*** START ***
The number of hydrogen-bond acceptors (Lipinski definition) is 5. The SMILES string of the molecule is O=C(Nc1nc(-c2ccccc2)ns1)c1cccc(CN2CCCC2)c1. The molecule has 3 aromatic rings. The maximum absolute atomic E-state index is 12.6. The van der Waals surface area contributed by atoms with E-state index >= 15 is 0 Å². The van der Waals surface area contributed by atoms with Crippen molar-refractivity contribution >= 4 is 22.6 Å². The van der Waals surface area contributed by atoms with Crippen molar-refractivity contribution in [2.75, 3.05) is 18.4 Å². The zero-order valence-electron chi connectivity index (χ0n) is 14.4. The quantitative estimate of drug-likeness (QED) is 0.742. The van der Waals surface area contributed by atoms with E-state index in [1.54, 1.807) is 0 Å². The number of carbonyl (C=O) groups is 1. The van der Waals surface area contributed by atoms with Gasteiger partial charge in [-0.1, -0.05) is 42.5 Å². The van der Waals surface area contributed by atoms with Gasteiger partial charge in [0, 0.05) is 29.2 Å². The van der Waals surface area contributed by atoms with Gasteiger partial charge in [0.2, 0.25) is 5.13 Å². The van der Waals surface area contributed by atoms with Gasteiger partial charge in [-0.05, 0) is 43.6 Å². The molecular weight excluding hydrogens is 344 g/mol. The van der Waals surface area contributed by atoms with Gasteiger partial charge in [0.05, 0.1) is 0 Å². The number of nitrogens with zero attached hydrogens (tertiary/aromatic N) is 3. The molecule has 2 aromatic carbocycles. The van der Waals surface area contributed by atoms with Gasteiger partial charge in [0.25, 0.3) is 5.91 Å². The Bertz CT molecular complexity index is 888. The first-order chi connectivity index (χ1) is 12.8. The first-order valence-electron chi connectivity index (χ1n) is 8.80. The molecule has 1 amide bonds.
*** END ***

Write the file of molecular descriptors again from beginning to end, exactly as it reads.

The number of hydrogen-bond acceptors (Lipinski definition) is 5. The SMILES string of the molecule is O=C(Nc1nc(-c2ccccc2)ns1)c1cccc(CN2CCCC2)c1. The molecule has 3 aromatic rings. The maximum absolute atomic E-state index is 12.6. The van der Waals surface area contributed by atoms with E-state index >= 15 is 0 Å². The van der Waals surface area contributed by atoms with Crippen molar-refractivity contribution >= 4 is 22.6 Å². The van der Waals surface area contributed by atoms with Crippen molar-refractivity contribution in [2.75, 3.05) is 18.4 Å². The zero-order valence-electron chi connectivity index (χ0n) is 14.4. The quantitative estimate of drug-likeness (QED) is 0.742. The van der Waals surface area contributed by atoms with E-state index in [1.54, 1.807) is 0 Å². The number of carbonyl (C=O) groups is 1. The van der Waals surface area contributed by atoms with Gasteiger partial charge in [-0.1, -0.05) is 42.5 Å². The van der Waals surface area contributed by atoms with Gasteiger partial charge in [0, 0.05) is 29.2 Å². The van der Waals surface area contributed by atoms with Gasteiger partial charge in [0.2, 0.25) is 5.13 Å². The van der Waals surface area contributed by atoms with Gasteiger partial charge in [-0.05, 0) is 43.6 Å². The molecular weight excluding hydrogens is 344 g/mol. The van der Waals surface area contributed by atoms with Gasteiger partial charge in [0.05, 0.1) is 0 Å². The number of nitrogens with zero attached hydrogens (tertiary/aromatic N) is 3. The molecule has 2 aromatic carbocycles. The van der Waals surface area contributed by atoms with Gasteiger partial charge in [0.25, 0.3) is 5.91 Å². The Bertz CT molecular complexity index is 888. The first-order chi connectivity index (χ1) is 12.8. The first-order valence-electron chi connectivity index (χ1n) is 8.80. The molecule has 1 amide bonds.